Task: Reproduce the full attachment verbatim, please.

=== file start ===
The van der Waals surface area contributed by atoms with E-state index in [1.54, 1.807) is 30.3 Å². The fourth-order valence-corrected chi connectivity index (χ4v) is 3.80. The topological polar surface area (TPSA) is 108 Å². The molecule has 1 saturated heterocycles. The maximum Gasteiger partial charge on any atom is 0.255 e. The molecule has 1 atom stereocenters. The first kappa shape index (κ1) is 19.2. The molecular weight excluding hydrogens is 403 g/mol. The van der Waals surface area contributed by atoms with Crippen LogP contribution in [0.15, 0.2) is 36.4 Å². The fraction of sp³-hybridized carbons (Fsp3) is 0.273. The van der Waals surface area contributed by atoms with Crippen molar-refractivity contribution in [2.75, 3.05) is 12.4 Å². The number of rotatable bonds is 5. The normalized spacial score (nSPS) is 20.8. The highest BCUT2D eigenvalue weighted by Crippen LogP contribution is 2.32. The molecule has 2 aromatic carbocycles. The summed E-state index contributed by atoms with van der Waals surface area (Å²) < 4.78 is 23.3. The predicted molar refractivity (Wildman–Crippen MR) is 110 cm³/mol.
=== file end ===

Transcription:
The van der Waals surface area contributed by atoms with E-state index in [1.54, 1.807) is 30.3 Å². The fourth-order valence-corrected chi connectivity index (χ4v) is 3.80. The topological polar surface area (TPSA) is 108 Å². The molecule has 1 saturated heterocycles. The maximum Gasteiger partial charge on any atom is 0.255 e. The molecule has 1 atom stereocenters. The first kappa shape index (κ1) is 19.2. The molecular weight excluding hydrogens is 403 g/mol. The van der Waals surface area contributed by atoms with Crippen LogP contribution in [0.15, 0.2) is 36.4 Å². The fraction of sp³-hybridized carbons (Fsp3) is 0.273. The van der Waals surface area contributed by atoms with Crippen molar-refractivity contribution in [2.75, 3.05) is 12.4 Å². The number of rotatable bonds is 5. The normalized spacial score (nSPS) is 20.8. The highest BCUT2D eigenvalue weighted by Crippen LogP contribution is 2.32. The molecule has 2 aromatic carbocycles. The summed E-state index contributed by atoms with van der Waals surface area (Å²) < 4.78 is 23.3. The predicted molar refractivity (Wildman–Crippen MR) is 110 cm³/mol.